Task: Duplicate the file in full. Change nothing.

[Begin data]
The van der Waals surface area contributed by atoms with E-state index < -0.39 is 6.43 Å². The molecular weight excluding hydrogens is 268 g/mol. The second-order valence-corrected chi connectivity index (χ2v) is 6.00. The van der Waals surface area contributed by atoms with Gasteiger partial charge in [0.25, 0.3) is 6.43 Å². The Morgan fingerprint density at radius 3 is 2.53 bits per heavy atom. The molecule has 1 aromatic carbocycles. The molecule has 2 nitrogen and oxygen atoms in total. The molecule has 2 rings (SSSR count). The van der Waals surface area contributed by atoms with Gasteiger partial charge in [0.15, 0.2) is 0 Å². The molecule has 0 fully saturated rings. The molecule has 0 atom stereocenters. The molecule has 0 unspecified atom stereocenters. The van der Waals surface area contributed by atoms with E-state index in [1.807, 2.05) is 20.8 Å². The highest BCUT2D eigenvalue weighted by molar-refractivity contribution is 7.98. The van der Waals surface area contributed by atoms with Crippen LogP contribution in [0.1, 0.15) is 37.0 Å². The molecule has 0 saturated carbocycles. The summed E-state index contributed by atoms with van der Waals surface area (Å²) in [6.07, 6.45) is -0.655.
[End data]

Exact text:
The van der Waals surface area contributed by atoms with E-state index < -0.39 is 6.43 Å². The molecular weight excluding hydrogens is 268 g/mol. The second-order valence-corrected chi connectivity index (χ2v) is 6.00. The van der Waals surface area contributed by atoms with Gasteiger partial charge in [0.25, 0.3) is 6.43 Å². The Morgan fingerprint density at radius 3 is 2.53 bits per heavy atom. The molecule has 1 aromatic carbocycles. The molecule has 2 nitrogen and oxygen atoms in total. The molecule has 2 rings (SSSR count). The van der Waals surface area contributed by atoms with Gasteiger partial charge in [0.15, 0.2) is 0 Å². The molecule has 0 fully saturated rings. The molecule has 0 atom stereocenters. The molecule has 0 unspecified atom stereocenters. The van der Waals surface area contributed by atoms with E-state index in [1.807, 2.05) is 20.8 Å². The highest BCUT2D eigenvalue weighted by molar-refractivity contribution is 7.98. The van der Waals surface area contributed by atoms with Crippen LogP contribution in [0.1, 0.15) is 37.0 Å². The molecule has 0 saturated carbocycles. The summed E-state index contributed by atoms with van der Waals surface area (Å²) in [6.07, 6.45) is -0.655.